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In his 1982 play The Real Thing, British playwright Tom Stoppard writes that love has to do “with knowing and being known.” If loving is knowing—knowing those tiny, nuanced things that turn an idea into a being—then loving gymnastics is knowing the difference between a Kasamatsu and a Tsukahara.
Because like love, the difference between the two just barely, barely makes sense. Let’s get into it, shall we?
Both the Kasamatsu and the Tsukahara vaults have the same entry: a handspring with a half (or quarter) turn onto the table. Things then start to get tricky: in a Kasamatsu vault, the gymnast twists in the direction of the approach (so a left-handed approach would twist left, and vice versa), and in a Tsukahara, the gymnast twists in the opposite direction of the approach (so a left-handed approach would twist right, and the other way around).
Now, let’s get to the actual twisting. In a Kasamatsu vault, one twist is already implied; in a Tsukahara, there are none built in. This means that a Kasamatsu (or Kas) full actually has two twists, as does a Tsukahara (or Tsuk) double; a Kas double has three twists, just like a Tsuk triple.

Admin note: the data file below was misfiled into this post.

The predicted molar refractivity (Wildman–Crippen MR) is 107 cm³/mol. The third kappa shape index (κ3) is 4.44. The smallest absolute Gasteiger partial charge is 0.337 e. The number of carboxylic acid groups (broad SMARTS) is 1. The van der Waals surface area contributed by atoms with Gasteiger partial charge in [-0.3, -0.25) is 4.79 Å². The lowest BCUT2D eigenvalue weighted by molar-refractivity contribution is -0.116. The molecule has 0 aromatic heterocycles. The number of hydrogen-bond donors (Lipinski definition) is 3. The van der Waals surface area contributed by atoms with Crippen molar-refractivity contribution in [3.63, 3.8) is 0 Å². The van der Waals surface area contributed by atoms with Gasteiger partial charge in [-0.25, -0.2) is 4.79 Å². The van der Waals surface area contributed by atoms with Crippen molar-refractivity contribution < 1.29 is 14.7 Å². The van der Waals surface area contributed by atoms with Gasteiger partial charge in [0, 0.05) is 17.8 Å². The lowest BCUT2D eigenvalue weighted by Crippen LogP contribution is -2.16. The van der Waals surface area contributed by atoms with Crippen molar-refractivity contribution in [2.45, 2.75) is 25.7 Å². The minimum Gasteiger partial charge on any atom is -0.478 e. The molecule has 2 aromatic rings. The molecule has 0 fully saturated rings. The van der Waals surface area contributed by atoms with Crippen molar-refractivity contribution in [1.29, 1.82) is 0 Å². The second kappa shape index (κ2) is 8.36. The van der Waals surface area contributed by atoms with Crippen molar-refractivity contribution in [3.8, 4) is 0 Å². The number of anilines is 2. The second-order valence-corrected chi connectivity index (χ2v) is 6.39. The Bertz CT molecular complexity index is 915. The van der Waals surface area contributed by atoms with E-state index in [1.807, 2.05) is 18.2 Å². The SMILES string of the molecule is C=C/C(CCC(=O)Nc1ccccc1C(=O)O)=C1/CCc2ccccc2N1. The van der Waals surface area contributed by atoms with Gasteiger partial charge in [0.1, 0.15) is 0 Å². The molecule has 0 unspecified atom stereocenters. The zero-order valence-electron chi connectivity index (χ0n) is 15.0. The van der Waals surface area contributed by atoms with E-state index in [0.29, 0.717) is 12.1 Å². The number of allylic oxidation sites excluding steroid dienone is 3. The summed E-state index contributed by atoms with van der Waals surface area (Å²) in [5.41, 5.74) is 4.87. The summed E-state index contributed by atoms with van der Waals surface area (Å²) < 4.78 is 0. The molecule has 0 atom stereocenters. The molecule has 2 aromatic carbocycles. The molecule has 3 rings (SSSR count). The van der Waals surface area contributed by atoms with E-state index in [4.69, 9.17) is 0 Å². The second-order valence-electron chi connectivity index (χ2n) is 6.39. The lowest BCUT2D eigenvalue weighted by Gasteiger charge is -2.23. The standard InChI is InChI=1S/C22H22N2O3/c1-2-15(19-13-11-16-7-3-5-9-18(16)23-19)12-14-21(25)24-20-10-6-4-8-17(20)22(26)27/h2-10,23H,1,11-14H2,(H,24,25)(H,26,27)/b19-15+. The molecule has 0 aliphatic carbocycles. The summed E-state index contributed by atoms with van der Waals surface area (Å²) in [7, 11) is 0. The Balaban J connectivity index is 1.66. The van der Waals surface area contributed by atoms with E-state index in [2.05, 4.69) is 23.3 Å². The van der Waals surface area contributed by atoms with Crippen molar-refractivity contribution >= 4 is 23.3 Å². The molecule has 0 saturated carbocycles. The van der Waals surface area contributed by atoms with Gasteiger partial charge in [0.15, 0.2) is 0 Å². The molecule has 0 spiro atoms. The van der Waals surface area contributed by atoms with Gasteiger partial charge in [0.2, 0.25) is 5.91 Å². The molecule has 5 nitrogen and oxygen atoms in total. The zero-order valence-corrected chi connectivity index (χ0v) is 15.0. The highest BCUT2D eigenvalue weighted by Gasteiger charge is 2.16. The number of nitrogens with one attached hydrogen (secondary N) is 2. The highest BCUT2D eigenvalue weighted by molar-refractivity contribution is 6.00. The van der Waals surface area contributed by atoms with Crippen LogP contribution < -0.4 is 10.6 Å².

And because things need to get even more complicated, none of this even matters in women’s gymnastics: they’re all scored the same anyways. People only really do Kasamatsu-style vaults anymore, but because labeling them as Tsuks is less complicated (the number of twists in the name is the actual number of twists, not the square root or the derivative or the x+1 of the number of twists), the names have become interchangeable. Here’s a video of Jade Carey doing a Kas full/Tsuk double at the 2017 World Championships:
So when you see a vault that looks… Like that, it’s actually a Kasamatsu, but is also called a Tsukahara, so either way, you probably have it right. Love doesn’t have to be so hard, after all.
Brette Warshaw is a freelance writer and consultant based in New York City. You can follow her at @bstarwarshaw.